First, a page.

How To Beat The Winter Blues
14 Dec 2017
How to beat the winter blues
During the winter season our moods can be affected by the reduction of daylight and temperature and weather changes in comparison to the summer months.
- What is Seasonal Affective Disorder?
- What Causes Winter Depression?
- What are the Symptoms of Winter Blues?
- How Can You Prevent Winter Blues?
What is Seasonal Affective Disorder?
This is a form of depression that people experience in a particular time of the year or during a particular season. This is more common during the winter season in the UK and the Northern hemisphere where these countries get the least amount of daylight during winter.
What Causes Winter Depression?
Most scientists believe that the problem is related to the way our body responds to daylight. Research suggests a theory that light entering the eye causes change in hormone levels in the body. In our bodies, light functions to stop the production of the sleep hormone melatonin, making us wake up.
Other causes include
• Low serotonin levels- The brain uses chemical serotonin to regulate our mood. People experiencing low serotonin levels is mostly common during the winter. It is thought that there may be strong seasonal variations in how this process works with people suffering from seasonal affective disorder in winter.
• Disrupted body clock- Your brain sets your body clock by hours of daylight. If you experience seasonal affective disorder then part of your brain is not functioning completely slowing your body clock down, leading to tiredness and depression.
• High melotonin levels- When its dark, the brain produces the hormone melotonin which makes us sleep. When it becomes light again, it stops producing melotonin and we wake up. Research suggests that people with seasonal affective disorder have much higher levels of melotonin in winter than other people.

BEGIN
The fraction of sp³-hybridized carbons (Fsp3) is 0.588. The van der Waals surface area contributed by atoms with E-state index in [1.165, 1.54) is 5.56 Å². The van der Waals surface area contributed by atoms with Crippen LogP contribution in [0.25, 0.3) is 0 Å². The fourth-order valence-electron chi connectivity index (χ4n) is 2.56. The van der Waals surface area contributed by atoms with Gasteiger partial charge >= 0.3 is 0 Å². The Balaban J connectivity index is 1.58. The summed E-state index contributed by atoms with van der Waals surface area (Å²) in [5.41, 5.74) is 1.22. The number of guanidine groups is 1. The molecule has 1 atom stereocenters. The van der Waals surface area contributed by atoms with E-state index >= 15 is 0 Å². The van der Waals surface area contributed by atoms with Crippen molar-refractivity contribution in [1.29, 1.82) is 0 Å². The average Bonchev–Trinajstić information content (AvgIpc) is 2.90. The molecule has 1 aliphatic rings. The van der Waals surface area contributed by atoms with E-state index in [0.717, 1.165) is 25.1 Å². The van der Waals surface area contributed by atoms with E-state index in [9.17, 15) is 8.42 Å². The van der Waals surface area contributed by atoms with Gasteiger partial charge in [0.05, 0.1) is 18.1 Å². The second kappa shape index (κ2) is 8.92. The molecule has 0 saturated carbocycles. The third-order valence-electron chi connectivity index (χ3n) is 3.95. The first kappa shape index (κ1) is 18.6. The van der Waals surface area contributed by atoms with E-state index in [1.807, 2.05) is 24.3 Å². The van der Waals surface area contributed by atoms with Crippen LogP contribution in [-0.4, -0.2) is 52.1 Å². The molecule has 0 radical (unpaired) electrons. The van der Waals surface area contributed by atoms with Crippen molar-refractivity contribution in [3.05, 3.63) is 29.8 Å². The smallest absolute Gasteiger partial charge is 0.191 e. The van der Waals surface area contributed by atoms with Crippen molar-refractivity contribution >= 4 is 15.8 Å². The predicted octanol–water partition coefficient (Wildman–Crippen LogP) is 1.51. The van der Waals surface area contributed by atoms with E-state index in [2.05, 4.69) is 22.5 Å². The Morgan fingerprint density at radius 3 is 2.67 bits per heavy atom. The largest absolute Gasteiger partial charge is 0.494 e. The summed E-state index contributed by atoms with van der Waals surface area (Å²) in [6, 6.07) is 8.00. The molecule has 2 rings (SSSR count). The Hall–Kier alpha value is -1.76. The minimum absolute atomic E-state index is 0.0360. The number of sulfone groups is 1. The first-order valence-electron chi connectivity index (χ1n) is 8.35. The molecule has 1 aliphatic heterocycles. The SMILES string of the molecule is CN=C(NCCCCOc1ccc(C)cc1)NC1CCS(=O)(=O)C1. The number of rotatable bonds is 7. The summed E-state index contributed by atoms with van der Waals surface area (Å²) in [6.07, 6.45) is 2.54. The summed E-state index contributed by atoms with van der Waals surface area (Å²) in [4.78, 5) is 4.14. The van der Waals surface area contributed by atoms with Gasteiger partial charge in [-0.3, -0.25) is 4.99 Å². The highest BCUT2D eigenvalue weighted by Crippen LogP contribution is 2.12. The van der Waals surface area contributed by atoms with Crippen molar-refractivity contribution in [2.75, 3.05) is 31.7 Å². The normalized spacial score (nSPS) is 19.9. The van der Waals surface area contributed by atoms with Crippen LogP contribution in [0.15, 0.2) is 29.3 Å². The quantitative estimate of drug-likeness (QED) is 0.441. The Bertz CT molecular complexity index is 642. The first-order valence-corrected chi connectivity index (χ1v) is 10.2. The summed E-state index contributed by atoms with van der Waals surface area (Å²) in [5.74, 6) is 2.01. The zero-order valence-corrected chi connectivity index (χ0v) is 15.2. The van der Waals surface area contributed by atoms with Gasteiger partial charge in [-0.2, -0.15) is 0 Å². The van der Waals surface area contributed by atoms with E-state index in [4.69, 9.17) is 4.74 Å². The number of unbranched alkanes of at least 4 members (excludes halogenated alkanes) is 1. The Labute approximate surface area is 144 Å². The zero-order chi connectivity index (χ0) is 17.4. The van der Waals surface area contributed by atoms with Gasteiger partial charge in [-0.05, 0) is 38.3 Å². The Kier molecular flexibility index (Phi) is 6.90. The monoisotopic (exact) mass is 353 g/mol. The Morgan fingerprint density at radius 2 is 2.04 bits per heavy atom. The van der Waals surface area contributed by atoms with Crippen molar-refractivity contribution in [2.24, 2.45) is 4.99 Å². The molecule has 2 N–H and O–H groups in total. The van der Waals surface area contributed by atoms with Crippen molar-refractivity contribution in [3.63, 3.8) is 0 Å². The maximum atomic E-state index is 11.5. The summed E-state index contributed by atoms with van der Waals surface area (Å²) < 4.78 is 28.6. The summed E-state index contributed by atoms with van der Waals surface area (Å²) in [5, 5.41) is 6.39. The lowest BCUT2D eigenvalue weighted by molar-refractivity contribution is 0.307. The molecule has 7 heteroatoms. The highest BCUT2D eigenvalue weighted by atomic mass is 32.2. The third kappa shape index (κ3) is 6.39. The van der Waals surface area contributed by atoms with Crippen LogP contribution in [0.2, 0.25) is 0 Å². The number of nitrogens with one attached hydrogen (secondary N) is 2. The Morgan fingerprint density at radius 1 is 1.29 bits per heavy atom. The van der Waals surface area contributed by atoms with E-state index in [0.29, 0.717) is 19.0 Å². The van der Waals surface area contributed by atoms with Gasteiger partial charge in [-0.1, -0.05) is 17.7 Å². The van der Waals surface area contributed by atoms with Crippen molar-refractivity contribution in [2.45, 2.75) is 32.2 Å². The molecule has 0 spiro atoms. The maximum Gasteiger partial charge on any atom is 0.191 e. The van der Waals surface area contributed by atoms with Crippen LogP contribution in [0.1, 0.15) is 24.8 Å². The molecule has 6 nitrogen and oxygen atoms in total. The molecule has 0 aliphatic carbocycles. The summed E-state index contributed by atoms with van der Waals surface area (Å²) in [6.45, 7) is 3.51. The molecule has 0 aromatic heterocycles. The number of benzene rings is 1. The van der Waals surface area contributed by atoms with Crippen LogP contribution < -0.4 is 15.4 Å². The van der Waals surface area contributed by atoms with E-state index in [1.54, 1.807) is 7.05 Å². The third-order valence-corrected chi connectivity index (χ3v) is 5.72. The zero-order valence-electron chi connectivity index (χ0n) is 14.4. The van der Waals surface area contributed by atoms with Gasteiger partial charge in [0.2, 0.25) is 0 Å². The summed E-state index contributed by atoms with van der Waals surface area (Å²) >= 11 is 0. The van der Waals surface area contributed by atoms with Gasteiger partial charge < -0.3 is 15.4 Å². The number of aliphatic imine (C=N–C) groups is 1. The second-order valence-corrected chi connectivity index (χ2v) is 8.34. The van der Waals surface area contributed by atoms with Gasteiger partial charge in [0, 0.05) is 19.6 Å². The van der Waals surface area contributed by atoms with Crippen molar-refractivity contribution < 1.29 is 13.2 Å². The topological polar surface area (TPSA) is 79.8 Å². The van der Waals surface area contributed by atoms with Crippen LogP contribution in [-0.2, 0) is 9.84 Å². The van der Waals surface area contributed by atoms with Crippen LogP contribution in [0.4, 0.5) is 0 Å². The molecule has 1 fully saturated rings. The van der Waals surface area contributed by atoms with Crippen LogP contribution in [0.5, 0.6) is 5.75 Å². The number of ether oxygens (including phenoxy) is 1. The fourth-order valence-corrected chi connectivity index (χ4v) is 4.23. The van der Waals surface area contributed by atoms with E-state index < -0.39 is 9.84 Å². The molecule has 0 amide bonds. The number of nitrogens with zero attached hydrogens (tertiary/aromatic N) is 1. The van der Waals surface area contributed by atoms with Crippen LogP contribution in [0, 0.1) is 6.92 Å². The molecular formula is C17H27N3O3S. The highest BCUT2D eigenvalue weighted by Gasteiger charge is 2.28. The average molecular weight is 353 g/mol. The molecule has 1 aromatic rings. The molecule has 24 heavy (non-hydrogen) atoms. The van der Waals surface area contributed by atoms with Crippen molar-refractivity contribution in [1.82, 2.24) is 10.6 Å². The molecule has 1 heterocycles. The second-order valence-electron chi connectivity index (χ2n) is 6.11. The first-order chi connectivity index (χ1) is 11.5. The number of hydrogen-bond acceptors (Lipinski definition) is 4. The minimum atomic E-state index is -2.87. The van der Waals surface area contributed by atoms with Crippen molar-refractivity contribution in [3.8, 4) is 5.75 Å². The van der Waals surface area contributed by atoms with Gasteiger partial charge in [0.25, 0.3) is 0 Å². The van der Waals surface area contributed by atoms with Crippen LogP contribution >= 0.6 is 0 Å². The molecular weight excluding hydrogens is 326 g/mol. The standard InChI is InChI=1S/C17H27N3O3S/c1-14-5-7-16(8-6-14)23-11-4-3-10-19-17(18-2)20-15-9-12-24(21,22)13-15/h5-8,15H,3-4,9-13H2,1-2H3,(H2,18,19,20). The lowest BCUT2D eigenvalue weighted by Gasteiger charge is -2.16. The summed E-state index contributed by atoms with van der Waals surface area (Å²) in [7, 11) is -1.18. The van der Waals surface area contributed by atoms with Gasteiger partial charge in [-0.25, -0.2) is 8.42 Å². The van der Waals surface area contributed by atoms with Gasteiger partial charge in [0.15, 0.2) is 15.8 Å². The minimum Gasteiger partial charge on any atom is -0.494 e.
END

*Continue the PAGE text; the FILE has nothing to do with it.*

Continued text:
• If you have a life changing trauma then you are more vulnerable to seasonal affective disorder.
• Physical illness
What are the Symptoms of Winter Blues?
• Sleeping problems
• Feeling down and unsociable
• Social and relationship issues
• Lack of energy for everyday tasks, such as studying or going to work or doing household chores
• Concentration problems
• Mood changes
• People with lower immune systems
• Mentally people who are more prone to substance of use such as excessive smoking and excessive alcohol
How Can You Prevent Winter Blues?
If you do experience any of the following symptoms above then try and take these steps below to manage your seasonal affective disorder.
• Avoid stress- Many people feel that they are more likely to experience stress during the winter season. If this time of the year is difficult then it is best to plan ahead to reduce your number of stressful or difficult activities during this time. Stay motivated by doing positive Christmas activities such as putting up Christmas decorations and adding lights as well as wrapping up presents for family members.
• Flexible working hours to make sure you can manage your condition around your work life
• Make sure you talk to someone who you can trust i.e. family member or friend or you can speak to your GP and get a referral to a councillor if you experiencing symptoms of seasonal affective disorder to help manage. In serious cases if seasonal affective disorder is officially diagnosed then cognitive behavioural therapy is recommended to help.
• Make the most out of natural light sources such as going outdoors at least once a day (during the daytime hours).
• Specialist seasonal affective disorder lights can slowly light up your room in the mornings in order to help you wake up easier.
• Joining a support group for depression is very good for people to share their thoughts and feelings especially when suffering from seasonal affective disorder/winter blues. Go see your GP and they will have a list of recommended support groups suitable for your needs in your local area. Knowing that you are not alone and there is help available can make seasonal affective disorder easier to cope with.
• Regular exercise and eating well will help you feel generally healthier and help reduce seasonal affective disorder symptoms.
• Booking a holiday to a summer climate (tropical country) will help reduce winter blues. This will also help to increase your vitamin D levels, which helps improve your mental health and wellbeing.